I moved to New York three and a half years ago. After two years in Grand Coteau, LA, it was a jarring transition to find myself living on a block with a higher population than all of Grand Coteau. Despite this initial shock, I’ve come to feel at home in New York and I know I’ll miss it after I move away in May.
When I heard Republican Presidential candidate Ted Cruz slam the Big Apple for its “New York values” I started to wonder what these values might actually be. After a few years of living in New York City, here are a few things I have observed as real New York values:
During my time in New York I have heard countless languages spoken on the street. I have walked through neighborhoods with signs written in Spanish, Chinese, Hebrew, and languages I don’t even recognize. The variety of people who feel at home in New York is moving. They come from different backgrounds and have different beliefs. There are visitors, transplants, and natives. Some are new immigrants and others are from families that have lived here for generations. Everyone is welcome in his or her own way. While New Yorkers can be brusque, the diversity of the city lends itself to offering a home to anyone and everyone.
During my first weeks in New York I went to watch some of my fellow Jesuits play in a hockey game. After the game the goalie from another team started explaining to me, in typically New York-style colorful language, why I should come out to play with them. He told me he had just started playing goalie a few years earlier even though he was already in his thirties. In taking on this new role, this guy learned that sometimes you just have to go for it. He wasn’t afraid to fail and he wasn’t afraid to tell me what he thought I should do. This boldness initially grinded my polite midwestern sensibilities, but I’ve grown to appreciate it. New Yorkers don’t hold back. They know what they want and go for it. It’s not the style for everyone, but it seems to work well for them.
The go, go, go nature of New York city is a very common stereotype. Someone once told me, “There are two speeds in New York: fast, and get out of the way!” Three and a half years after moving to the big city this still exhausts me sometimes. As a result, I occasionally find myself consciously slowing down in order to appreciate New York’s architecture, even though this sometimes means getting jostled by impatient crowds. The fast pace can be off-putting and might not always be the best way to approach life, but the productivity is undeniable. People in New York have a sense of urgency that drives them forward, both literally and figuratively. Once New Yorkers commit to something, they’re going to pursue it until it’s accomplished.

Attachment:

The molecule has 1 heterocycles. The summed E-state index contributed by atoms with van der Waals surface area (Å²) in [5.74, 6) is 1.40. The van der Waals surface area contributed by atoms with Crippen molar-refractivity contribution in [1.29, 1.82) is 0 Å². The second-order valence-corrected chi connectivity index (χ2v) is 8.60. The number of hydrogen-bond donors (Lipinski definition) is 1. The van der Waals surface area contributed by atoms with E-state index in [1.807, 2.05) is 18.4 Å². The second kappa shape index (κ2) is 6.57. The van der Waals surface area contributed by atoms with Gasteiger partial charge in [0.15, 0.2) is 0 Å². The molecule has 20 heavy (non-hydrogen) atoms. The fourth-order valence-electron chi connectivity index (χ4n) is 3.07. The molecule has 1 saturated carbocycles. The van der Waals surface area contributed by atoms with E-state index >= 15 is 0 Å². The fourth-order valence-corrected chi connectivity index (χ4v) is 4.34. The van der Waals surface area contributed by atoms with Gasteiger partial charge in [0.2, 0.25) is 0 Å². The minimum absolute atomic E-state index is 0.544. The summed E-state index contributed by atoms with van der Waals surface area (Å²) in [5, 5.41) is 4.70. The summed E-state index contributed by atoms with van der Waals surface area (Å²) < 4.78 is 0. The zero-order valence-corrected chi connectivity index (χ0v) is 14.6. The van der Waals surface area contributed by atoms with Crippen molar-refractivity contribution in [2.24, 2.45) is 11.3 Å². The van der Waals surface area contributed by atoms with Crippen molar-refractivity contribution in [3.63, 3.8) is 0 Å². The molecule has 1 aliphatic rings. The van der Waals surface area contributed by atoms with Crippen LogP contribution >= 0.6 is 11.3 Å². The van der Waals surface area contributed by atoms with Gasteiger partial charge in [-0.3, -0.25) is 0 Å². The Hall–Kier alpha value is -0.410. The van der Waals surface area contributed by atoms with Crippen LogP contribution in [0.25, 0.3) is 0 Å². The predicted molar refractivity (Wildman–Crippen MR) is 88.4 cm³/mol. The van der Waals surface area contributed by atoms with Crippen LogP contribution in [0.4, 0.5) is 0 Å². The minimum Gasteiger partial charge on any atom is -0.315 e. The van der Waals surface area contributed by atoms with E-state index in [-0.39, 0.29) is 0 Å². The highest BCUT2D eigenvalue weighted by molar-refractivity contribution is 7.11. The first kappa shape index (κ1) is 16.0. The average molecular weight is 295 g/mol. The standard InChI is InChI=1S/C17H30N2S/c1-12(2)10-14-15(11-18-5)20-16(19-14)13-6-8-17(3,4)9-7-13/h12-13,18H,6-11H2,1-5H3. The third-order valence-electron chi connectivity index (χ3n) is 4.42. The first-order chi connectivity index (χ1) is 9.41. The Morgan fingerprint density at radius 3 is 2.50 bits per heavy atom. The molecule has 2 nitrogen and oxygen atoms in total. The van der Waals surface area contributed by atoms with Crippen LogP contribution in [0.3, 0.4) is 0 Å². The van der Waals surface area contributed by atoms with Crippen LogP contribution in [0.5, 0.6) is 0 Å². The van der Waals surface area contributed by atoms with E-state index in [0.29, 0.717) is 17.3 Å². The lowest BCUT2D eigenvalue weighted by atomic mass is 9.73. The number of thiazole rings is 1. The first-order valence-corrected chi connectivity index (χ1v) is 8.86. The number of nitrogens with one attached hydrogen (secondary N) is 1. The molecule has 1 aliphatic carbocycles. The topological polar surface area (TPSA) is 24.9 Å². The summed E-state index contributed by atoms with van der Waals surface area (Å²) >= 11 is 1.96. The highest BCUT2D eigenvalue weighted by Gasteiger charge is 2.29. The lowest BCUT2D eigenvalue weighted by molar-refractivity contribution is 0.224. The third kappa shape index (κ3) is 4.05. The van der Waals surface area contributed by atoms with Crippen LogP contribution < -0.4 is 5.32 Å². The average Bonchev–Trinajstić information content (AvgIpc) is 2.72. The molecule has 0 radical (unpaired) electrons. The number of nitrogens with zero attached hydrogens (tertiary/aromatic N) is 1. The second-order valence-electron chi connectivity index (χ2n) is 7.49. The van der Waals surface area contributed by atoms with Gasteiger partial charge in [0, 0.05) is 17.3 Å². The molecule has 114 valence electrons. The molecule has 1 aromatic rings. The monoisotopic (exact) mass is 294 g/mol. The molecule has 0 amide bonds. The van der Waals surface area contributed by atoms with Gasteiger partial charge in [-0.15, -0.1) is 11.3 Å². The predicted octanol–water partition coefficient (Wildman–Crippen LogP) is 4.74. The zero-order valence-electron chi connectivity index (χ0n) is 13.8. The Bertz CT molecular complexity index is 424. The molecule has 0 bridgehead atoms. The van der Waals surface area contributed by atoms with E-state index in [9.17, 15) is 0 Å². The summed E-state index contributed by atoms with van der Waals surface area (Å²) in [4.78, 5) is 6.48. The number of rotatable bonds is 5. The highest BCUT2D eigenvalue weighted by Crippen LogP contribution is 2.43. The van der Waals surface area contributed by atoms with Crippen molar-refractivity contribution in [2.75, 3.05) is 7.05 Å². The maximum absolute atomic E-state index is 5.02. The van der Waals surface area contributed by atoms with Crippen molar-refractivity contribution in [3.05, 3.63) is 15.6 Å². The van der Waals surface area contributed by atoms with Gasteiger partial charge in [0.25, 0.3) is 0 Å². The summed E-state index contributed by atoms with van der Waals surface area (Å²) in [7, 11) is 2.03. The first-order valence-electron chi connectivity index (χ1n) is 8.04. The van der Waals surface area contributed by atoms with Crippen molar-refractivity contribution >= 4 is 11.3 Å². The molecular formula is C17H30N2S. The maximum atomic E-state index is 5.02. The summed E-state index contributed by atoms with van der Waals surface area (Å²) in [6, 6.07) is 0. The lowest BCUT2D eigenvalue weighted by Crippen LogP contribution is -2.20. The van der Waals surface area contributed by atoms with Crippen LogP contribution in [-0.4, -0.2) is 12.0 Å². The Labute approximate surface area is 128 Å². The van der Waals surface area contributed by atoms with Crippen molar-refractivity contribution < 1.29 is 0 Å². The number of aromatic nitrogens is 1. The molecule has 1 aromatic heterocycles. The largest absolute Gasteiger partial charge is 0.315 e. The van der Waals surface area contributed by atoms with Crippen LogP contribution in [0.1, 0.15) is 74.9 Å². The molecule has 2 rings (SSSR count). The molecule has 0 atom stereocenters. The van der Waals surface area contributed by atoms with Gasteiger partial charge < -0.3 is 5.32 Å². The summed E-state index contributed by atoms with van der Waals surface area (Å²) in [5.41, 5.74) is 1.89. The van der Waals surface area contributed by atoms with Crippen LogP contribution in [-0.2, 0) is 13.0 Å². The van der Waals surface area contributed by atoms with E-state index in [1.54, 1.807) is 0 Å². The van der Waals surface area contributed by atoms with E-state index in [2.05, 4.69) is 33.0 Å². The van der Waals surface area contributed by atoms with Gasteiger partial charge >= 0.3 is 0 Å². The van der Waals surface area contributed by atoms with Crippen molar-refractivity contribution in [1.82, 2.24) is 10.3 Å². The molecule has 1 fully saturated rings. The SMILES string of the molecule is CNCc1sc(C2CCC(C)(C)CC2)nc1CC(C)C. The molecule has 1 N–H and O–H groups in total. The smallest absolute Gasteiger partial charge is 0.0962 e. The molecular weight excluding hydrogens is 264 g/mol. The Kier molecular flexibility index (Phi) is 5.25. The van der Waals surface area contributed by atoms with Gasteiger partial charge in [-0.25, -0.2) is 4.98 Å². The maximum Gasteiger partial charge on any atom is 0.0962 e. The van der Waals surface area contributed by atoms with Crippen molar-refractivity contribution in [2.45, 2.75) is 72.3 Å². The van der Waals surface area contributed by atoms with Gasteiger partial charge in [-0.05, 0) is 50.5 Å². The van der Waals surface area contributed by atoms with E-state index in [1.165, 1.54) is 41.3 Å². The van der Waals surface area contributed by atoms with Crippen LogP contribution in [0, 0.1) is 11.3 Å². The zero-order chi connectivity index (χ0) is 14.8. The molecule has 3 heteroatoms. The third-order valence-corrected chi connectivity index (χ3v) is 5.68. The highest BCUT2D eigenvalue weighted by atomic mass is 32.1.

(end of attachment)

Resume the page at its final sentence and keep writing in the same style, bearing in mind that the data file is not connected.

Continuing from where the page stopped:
- Feelings on the table
You always know how someone from New York is feeling. The visible passion of New Yorkers is another stereotype that has held true in my experience. When people talk about this it always seems to be about how visibly angry they get. Most people can call to mind an image of a New Yorker shouting them down in the street for bumping into them. Although I’ve become numb to the honking cars that are constantly sharing how their drivers are feeling, I do still notice how people are not afraid to express how they feel. When those emotions are anger or aggression, it can leave me feeling intimidated. However, those emotions are often actually warm and joyous. To see a New Yorker delighted and animated is truly wonderful. The way I have been welcomed and greeted by New York friends reminds me that emotional expression can be very positive.
As residents of the capitol of the world, it may not come as a surprise that New Yorkers are fiercely loyal to their city. If the outcry over Sen. Cruz’s comments wasn’t evidence enough, look at the way they banded together after Hurricane Sandy, which paralyzed the city my first year living here. People didn’t give up on the swamped financial district or forget the leveled neighborhoods in Queens. They stick up for their city and work hard to keep it as strong as they picture it in their minds. In my experience, that loyalty translates into personal relationships with friends whos have put up with me during the past four years and I know will be around for years to come. New Yorkers stick by the place, things, and people they love.
Sen. Cruz is right – “New York values” are real. I have seen them with my own eyes. Even though they are occasionally frustrating to my Midwestern sensibilities, I am glad to have encountered them and allowed them to expand my worldview.
Cover image courtesy Flickr CC user Bob Jagendorf, found here.